The Bubble

This hit & miss Judd Apatow A-list comedy earns some laughs, even when it gets sick.

“The Bubble” partly satirizes how we have been feeling about the “Jurassic Park” franchise, which Universal Studios renames “Jurassic World.” They’re dinosaurs doing the same things. At least, that’s how I felt with “Jurassic World: Fallen Kingdom.”

This “Jurassic Park” franchise is known as “Cliff Beasts,” which has its A-list cast, in the past or in some future or universe (I can’t say for sure), fighting pterodactyls, and killing them, although for the new film, one of them believes that maybe violence isn’t the answer.

“The Bubble,” written and directed by Judd Apatow and co-written by Pam Brady (“South Park”), is also satirizing how the you know what pandemic is affecting the stars of its fictional film, and how it’s studio heads are desperate to make the new film, even if it means putting their lives at risk.

Last December, Adam McKay made the doomsday comedy “Don’t Look Up,” which was loosely inspired by how our planet is dying because of global warming. Despite it being nominated in the Best Picture category at the Oscars (and losing to the affective “CODA”), it didn’t really warm up to half us critics and audiences.

I had to bring that film up again for two reasons.

1.) Both these films are parodies of reality and current events.

2.) Both of them are Netflix entries.

“The Bubble” doesn’t rank with the directors’ best movies like “Knocked Up” or “The King of Staten Island,” because it has to feature some unlikable characters and the obligatory F-bombs, but it does earn a lot of laughs, and it’s able to aim at a target audience, who are tired of the pandemic and the results of it. I was concerned about how I would overall feel about it, but then again, I was tickled and I was able to relate to some of its topics.

In “The Bubble,” the cast members consist of Carol Cobb (Karen Gillan), who couldn’t do the last “Cliff Beasts” movie; Krystal Kris (Irs Apatow, the director’s second daughter), who is known as a TikTok star; Lauren Van Chance (Leslie Mann, Apatow’s wife), who resents Carol for ditching her cast members and plays a southern girl with a Susan Egan hairstyle; Dustin Mulray (David Duchovny), the leading man who is in an on-and-off relationship with Lauren; Sean Knox (Keegan-Michael Key), the co-star who offers some spiritual philosophies; Howie Frangopolous (Guz Kahn), who plays the comic relief character; and newcomer Dieder Bravo (Pedro Pascal).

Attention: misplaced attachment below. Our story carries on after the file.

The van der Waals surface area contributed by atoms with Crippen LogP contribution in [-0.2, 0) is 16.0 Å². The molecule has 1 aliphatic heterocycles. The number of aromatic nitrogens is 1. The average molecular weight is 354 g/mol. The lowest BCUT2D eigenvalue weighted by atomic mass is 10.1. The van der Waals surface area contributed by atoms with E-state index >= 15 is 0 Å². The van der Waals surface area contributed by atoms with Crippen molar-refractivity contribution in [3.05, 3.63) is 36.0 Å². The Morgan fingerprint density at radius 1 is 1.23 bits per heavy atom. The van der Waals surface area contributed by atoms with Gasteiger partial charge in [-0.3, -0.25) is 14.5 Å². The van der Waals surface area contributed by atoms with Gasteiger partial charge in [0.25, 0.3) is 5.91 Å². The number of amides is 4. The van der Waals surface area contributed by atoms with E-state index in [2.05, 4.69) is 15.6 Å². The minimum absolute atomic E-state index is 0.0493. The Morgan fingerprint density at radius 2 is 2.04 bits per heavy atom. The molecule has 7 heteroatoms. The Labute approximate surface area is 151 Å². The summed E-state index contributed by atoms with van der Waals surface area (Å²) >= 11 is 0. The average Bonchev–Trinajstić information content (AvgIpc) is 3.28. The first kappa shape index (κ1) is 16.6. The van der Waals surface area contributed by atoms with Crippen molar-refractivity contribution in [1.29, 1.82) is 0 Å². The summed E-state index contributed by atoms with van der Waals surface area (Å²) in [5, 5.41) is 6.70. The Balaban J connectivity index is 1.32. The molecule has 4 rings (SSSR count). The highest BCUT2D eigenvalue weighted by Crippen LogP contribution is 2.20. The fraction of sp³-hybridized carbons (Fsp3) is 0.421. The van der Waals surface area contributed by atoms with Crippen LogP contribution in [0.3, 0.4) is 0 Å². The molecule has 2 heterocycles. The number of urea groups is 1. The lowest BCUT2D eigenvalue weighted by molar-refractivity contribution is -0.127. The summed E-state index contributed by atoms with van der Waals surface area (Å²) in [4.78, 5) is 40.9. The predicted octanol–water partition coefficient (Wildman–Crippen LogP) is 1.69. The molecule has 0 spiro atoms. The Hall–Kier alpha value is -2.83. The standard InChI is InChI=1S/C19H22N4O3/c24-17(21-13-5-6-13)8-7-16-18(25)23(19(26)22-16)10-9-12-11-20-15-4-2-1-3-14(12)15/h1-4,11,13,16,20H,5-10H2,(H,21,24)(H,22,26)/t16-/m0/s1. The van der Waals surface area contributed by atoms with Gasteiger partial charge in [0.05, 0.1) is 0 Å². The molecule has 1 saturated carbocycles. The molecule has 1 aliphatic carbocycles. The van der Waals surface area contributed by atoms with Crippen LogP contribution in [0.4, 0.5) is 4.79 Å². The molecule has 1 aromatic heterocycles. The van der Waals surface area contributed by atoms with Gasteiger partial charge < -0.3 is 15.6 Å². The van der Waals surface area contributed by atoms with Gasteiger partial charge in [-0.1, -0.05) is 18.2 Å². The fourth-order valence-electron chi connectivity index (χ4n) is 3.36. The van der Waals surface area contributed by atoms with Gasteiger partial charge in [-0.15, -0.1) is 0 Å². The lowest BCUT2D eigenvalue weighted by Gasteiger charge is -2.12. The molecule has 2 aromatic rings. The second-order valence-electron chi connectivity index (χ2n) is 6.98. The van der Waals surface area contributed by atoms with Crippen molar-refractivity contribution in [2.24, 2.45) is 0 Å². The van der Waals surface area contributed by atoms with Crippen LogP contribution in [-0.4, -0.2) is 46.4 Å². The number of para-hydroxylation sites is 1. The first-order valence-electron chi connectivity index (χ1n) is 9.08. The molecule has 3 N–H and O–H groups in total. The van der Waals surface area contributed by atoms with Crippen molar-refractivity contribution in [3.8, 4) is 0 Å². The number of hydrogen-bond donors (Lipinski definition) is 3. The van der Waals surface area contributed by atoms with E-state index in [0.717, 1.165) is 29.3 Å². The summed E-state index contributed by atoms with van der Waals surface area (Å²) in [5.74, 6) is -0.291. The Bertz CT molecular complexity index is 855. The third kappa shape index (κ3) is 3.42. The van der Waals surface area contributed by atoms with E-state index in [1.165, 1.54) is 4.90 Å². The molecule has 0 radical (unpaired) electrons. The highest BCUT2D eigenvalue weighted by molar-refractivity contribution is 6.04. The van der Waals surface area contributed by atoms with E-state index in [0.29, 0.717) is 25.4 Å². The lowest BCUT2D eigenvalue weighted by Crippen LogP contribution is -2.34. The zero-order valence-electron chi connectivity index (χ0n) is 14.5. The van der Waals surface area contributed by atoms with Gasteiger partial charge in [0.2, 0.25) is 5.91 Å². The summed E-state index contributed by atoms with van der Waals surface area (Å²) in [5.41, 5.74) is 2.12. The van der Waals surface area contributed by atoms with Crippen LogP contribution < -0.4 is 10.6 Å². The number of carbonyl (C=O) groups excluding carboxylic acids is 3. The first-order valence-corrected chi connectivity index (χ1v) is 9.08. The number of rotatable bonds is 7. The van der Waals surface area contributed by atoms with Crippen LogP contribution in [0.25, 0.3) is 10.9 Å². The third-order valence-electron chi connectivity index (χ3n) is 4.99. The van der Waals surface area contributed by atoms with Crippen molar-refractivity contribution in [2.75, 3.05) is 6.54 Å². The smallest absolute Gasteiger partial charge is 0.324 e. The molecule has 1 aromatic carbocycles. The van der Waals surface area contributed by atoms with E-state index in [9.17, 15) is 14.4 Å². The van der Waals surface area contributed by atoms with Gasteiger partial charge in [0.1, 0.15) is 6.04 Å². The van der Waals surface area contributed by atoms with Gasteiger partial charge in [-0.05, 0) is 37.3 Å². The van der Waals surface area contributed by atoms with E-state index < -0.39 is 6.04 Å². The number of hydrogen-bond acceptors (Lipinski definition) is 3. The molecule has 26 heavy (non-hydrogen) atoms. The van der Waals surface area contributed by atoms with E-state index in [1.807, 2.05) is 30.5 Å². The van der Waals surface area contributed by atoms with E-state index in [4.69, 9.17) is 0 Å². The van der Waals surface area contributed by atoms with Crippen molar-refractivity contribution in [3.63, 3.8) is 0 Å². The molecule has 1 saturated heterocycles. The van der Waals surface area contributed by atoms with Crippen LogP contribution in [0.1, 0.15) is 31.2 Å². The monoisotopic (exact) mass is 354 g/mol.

They’re all in London to shoot the latest installment with a new director named Darren Eigan, who looks and sounds like Fred Armisen with Tommy Wiseau’s hair. They’re all in a bubble in an elaborate hotel, where they don’t test positive for blank, but for influenza. Then, many more problems occur. They want to leave, some of their characters have to be killed off or replaced by men in green suits. It’s practically a matter of life and death. Sounds familiar doesn’t it?

The likable performances include Gillan when her character tries to have sense within her character while dealing with her own issues; Key when he use his material to stretch out his sense of humor; Duchovny when he takes on comedy outside his reach; and Armisen has his moments, even if we don’t agree with them.

The unlikable characters of the film consist of Mann, who has to portray the pushy and whiny actress and she’s usually able to thrive on her husband’s work, Galen Hopper as the TikTok star’s new friend, and Kate McKinnon (who was able to prove some of her worth in “Bombshell”) has to be the stupid and mean boss.

And you also get a supporting cast with Maria Baklova (“Borat Subsequent Moviefilm”) delivering some nice timing as a hotel concierge whom Dieder takes a liking to, Peter Serafinowicz as the “Cliff Beasts” producer, and others like John Lithgow, James McAvoy, Daisy Ridley, Beck, and John Cena appearing in cameos.

“The Bubble” is a little long and it could have been less on the crass attitudes, but somehow, this comedy kept me watching. I mean it has laughs and it has themes that we could relate to, given the circumstances. I’ve done video chats with Gillan and Duchovny, and I asked them both how they dealt with the pandemic. Gillan was writing a story, and Duchovny was able to spend time with his family. And seeing them deal with their situations is actually a lot of fun. With all respect.

Rating: 3 out of 4.

Streaming on Netflix Tomorrow

Categories: comedy

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